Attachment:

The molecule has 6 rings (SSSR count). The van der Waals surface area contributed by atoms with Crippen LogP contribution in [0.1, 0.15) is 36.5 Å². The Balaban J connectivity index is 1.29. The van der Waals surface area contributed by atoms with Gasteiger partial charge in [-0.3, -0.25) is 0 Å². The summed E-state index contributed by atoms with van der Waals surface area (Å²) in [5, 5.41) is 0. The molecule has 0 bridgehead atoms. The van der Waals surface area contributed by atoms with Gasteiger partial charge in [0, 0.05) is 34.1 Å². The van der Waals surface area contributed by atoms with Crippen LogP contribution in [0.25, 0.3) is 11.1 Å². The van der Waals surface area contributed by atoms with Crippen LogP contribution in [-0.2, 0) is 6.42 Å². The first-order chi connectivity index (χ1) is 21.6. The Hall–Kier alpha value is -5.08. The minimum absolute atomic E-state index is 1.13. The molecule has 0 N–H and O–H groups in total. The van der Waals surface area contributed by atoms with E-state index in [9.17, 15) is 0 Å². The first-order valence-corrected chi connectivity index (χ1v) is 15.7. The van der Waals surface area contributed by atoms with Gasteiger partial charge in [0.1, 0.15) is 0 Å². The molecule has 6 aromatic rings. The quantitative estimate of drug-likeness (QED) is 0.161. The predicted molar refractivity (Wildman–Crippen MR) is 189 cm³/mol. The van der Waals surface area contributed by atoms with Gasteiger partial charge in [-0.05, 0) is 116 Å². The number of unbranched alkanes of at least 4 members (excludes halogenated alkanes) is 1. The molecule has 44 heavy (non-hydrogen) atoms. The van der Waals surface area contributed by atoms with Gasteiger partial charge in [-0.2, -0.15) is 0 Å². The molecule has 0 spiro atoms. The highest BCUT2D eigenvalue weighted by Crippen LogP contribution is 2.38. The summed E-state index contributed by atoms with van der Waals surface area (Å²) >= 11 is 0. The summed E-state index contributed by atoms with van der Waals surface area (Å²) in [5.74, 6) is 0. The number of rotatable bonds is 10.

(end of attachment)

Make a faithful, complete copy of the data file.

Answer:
The molecule has 6 rings (SSSR count). The van der Waals surface area contributed by atoms with Crippen LogP contribution in [0.1, 0.15) is 36.5 Å². The Balaban J connectivity index is 1.29. The van der Waals surface area contributed by atoms with Gasteiger partial charge in [-0.3, -0.25) is 0 Å². The summed E-state index contributed by atoms with van der Waals surface area (Å²) in [5, 5.41) is 0. The molecule has 0 bridgehead atoms. The van der Waals surface area contributed by atoms with Gasteiger partial charge in [0, 0.05) is 34.1 Å². The van der Waals surface area contributed by atoms with Crippen LogP contribution in [0.25, 0.3) is 11.1 Å². The van der Waals surface area contributed by atoms with Crippen LogP contribution in [-0.2, 0) is 6.42 Å². The first-order chi connectivity index (χ1) is 21.6. The Hall–Kier alpha value is -5.08. The minimum absolute atomic E-state index is 1.13. The molecule has 0 N–H and O–H groups in total. The van der Waals surface area contributed by atoms with E-state index in [9.17, 15) is 0 Å². The first-order valence-corrected chi connectivity index (χ1v) is 15.7. The van der Waals surface area contributed by atoms with Gasteiger partial charge in [0.1, 0.15) is 0 Å². The molecule has 6 aromatic rings. The quantitative estimate of drug-likeness (QED) is 0.161. The predicted molar refractivity (Wildman–Crippen MR) is 189 cm³/mol. The van der Waals surface area contributed by atoms with Gasteiger partial charge in [-0.05, 0) is 116 Å². The number of unbranched alkanes of at least 4 members (excludes halogenated alkanes) is 1. The molecule has 44 heavy (non-hydrogen) atoms. The van der Waals surface area contributed by atoms with Gasteiger partial charge in [-0.2, -0.15) is 0 Å². The molecule has 0 spiro atoms. The highest BCUT2D eigenvalue weighted by Crippen LogP contribution is 2.38. The summed E-state index contributed by atoms with van der Waals surface area (Å²) >= 11 is 0. The summed E-state index contributed by atoms with van der Waals surface area (Å²) in [5.74, 6) is 0. The number of rotatable bonds is 10.